The world of public administration teaches me many things. And even as an instructor of the subject five years, I learn something new each time I review the content prior to beginning a class.
Public administration is administration in public organizations but the concepts learned are applicable to the private sector, elements such as developing a sound vision and mission statement and business plan.
If you’re thinking about starting a business, what I’m writing about is essential for the successful launch and growth of your business. Before sales start flooding your phone and inbox, the foundation to handle those calls must be laid out.
Vision statements are the eyes of an organization
A vision statement works nearly identical to our eyes, without sight, we blindly walk. It lays out the values, which are passed down to employees.
Research shows half of businesses fail with the first five years, primarily due to fiscal mismanagement. Could it also be because businesses don’t have a clear vision of what the money is used for?
Mission statements carry out the vision
With a clear, well-defined vision statement in place, ensuring the vision is carried out is the purpose of a mission statement.
A mission statement lists the objectives for the company. Many confuse vision and mission statements, as their definitions mirror one another. Make no mistake there is a clear difference between the two.
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A mission statement provides purpose as to why employees are working hard day in and day out for. It lays out what the company does and who it does it for. A vision statement is generally inspirational in nature, whereas, a mission statement may be detailed in what it plans to accomplish.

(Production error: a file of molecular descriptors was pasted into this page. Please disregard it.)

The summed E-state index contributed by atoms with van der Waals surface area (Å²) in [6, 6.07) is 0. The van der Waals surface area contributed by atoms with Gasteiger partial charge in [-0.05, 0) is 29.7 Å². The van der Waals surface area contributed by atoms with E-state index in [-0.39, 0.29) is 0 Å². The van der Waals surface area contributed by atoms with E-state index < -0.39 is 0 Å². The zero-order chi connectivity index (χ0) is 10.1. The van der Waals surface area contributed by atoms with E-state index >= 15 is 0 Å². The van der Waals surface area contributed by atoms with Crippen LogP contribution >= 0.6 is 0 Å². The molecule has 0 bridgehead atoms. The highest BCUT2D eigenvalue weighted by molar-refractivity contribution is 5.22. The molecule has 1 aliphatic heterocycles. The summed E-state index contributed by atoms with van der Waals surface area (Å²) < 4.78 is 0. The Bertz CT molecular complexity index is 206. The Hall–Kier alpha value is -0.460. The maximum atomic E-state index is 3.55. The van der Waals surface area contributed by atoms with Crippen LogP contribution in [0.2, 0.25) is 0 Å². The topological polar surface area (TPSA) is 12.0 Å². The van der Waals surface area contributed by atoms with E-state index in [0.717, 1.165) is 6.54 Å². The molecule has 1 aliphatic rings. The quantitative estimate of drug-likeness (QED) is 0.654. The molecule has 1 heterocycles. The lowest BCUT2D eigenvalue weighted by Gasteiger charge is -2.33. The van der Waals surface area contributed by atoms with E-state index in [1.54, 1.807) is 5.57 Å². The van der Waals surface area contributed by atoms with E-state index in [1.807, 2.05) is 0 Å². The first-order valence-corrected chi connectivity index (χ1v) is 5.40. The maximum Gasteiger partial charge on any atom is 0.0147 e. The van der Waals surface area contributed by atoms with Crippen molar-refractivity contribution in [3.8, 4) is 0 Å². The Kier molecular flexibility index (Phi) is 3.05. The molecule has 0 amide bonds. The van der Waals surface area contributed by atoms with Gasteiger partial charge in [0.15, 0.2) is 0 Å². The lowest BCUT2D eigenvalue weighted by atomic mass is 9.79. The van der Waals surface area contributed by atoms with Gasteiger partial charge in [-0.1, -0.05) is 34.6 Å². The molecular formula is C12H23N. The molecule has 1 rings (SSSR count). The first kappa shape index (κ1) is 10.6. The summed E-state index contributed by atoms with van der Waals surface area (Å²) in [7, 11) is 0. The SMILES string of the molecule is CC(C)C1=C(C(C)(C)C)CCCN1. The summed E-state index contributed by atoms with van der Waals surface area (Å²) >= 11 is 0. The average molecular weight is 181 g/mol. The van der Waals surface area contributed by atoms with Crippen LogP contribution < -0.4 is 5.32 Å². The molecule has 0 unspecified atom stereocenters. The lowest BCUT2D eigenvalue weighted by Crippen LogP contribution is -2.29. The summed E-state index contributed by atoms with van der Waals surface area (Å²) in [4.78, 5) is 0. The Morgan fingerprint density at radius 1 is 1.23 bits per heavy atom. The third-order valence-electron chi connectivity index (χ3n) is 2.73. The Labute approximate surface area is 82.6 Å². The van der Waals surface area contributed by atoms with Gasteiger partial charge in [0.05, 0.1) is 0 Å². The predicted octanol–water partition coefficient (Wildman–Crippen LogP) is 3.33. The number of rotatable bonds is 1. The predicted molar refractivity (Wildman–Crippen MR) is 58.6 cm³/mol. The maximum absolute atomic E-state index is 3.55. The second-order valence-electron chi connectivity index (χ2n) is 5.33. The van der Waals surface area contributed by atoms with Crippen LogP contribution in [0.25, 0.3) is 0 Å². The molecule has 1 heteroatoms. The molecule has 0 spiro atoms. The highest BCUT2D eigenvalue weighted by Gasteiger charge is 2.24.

Here is an excellent resource for examples of mission statements.
Bring it all together with a business plan
If a business expects to succeed in this global market without a business plan, they might as well as stop while they’re ahead. No successful business exists without a business plan.
A business plan maps out the businesses course of action from beginning to end. It details the vision and mission statements, financials, strategic plan, SWOT, competitor analysis, marketing plan and five-year outlook.
I only provided key elements of a business plan in this article, thorough research must still be done to tailor the business plan toward your business.
I tell students, write your business plan as if you were approaching an investor, what information do investors want to know? In the end, a well-defined business plan exhibits organizational skill and expert knowledge of the business, two essential elements I believe express confidence in the product or service your business represents.
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